A Game Review by Greg Dabkey
Game: Ittle Dew
Platform: Wii U eShop
ESRB Rating: E10+ Everyone 10 and Up
Release Date: 5/29/2014
Obtained: Courtesy of Ludosity AB
Ittle Dew just loves adventures. He loves to explore and see the world around him, and he absolutely loves to solve puzzles. One day, Ittle Dew finds himself stranded on a raft just floating around in a large body of water. He eventually spots an island in the distance and paddles his way over to it. Upon arriving, his raft is destroyed, and he finds himself stranded on the island. Will he be able to find a way to leave the island?
While the story is not anything unique or expansive, it does create a solid level of interest. His task becomes clear – to build or find a raft and find his way back home. With this introduction, it sets the tone for adventure to complete the task. While adventuring, it becomes clear that Ittle Dew enjoys solving puzzles.
The story, gameplay, and even the character design make this game look like a distant cousin to The Legend of Zelda series. Ittle Dew is not quite as expansive as The Legend of Zelda – in terms of map size, weapon collection, boss fights, etc. – but one thing it does incredibly well is the puzzle aspect. In fact, I think the puzzle aspect of Ittle Dew puts the Legend of Zelda series to shame. Ittle Dew’s strongest suits are the variety and difficulty of its puzzles.
The game consists of three smaller dungeons and a giant castle. The giant castle acts like the main temple found in The Legend of Zelda: Phantom Hourglass, meaning that the player explores apart of it at a time. Upon returning, the player advances further inside, locating chests of gold coins to purchase the next item. After all the weapons are acquired, the search begins for an artifact that the shop keeper wants. Upon giving it to him, he will construct your raft.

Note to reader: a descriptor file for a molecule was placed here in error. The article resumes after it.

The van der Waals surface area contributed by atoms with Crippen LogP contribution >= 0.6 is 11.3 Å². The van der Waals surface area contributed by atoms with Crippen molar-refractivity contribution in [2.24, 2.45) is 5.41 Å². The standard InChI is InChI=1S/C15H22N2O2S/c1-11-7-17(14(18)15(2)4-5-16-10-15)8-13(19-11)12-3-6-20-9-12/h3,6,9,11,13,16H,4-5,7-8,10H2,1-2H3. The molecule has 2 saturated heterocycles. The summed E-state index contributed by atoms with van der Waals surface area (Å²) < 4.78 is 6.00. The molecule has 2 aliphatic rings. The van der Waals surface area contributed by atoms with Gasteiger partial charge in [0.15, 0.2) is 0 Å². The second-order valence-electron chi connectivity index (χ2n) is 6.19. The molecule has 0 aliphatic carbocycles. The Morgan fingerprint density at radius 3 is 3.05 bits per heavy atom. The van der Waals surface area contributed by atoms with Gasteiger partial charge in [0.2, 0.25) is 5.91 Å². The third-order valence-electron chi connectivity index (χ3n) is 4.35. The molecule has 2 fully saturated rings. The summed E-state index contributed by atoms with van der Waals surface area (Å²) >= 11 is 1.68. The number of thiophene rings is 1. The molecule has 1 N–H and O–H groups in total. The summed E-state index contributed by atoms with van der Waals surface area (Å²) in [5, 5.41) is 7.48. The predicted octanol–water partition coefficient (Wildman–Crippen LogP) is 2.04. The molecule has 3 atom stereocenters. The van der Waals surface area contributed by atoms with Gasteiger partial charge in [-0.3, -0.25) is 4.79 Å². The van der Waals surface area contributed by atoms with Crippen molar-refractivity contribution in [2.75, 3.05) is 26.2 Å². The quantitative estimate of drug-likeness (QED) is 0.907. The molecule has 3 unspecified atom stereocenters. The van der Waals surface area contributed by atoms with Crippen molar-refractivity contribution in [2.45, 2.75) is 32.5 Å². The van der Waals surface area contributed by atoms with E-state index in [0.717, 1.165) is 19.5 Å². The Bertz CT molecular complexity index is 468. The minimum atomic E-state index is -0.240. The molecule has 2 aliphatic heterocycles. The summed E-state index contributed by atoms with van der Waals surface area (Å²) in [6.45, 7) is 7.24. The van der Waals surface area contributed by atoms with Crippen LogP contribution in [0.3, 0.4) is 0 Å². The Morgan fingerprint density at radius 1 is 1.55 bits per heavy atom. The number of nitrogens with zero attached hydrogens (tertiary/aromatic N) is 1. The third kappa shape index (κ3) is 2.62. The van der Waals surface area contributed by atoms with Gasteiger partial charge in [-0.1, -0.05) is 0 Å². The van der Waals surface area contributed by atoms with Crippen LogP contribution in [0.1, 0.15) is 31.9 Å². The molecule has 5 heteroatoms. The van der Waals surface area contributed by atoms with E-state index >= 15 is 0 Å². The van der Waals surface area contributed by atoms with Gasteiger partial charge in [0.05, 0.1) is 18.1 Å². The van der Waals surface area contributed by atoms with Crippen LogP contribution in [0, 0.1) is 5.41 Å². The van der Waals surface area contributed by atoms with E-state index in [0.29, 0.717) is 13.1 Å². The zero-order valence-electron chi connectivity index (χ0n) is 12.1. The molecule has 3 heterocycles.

Ittle Dew can be equipped with four different weapons: a stick, fire sword, ice wand and portal wand. The stick can be placed in a fire and used to set fire to other items, but it is on a short timer and will burn out quickly. The fire sword replaces the stick as the main weapon for attacking foes, and it can also set fire to piles of wood. The ice wand does what one would expect – turns enemies, bombs, and blocks into ice. The portal wand has the ability to work with a portal block, which can be created at that spot and be pushed around. The portal wand can be used to teleport bombs, enemies, or yourself to the location of where the portal block that was created was last left. Knowing the weapons is a key part of the game, as they all come together to solve puzzles.
The player will have to initially purchase each weapon. In order to purchase it, the player must locate gold coins hidden in the main castle. Upon purchase, the store keeper does not actually have the item and ejects Ittle Dew out of the store through the roof, where he somehow manages to land in the middle of the dungeon where the item is to be found. The player is then able to find the item relatively quickly. Then, the player completes a variety of increasingly difficult puzzles within each room of the dungeon before defeating a boss in the final room. The puzzles mostly revolve around activating switches by pushing blocks on top of them, but there are some rooms where the player simply needs to defeat all the enemies in the room. While just triggering switches sounds like an easy task, midway through the game, they add in the frozen blocks, which slide across the floor. The player must figure out where the block should stop. Where it stops can be controlled by other elements, such as an enemy, a bomb, or the self-created portal block.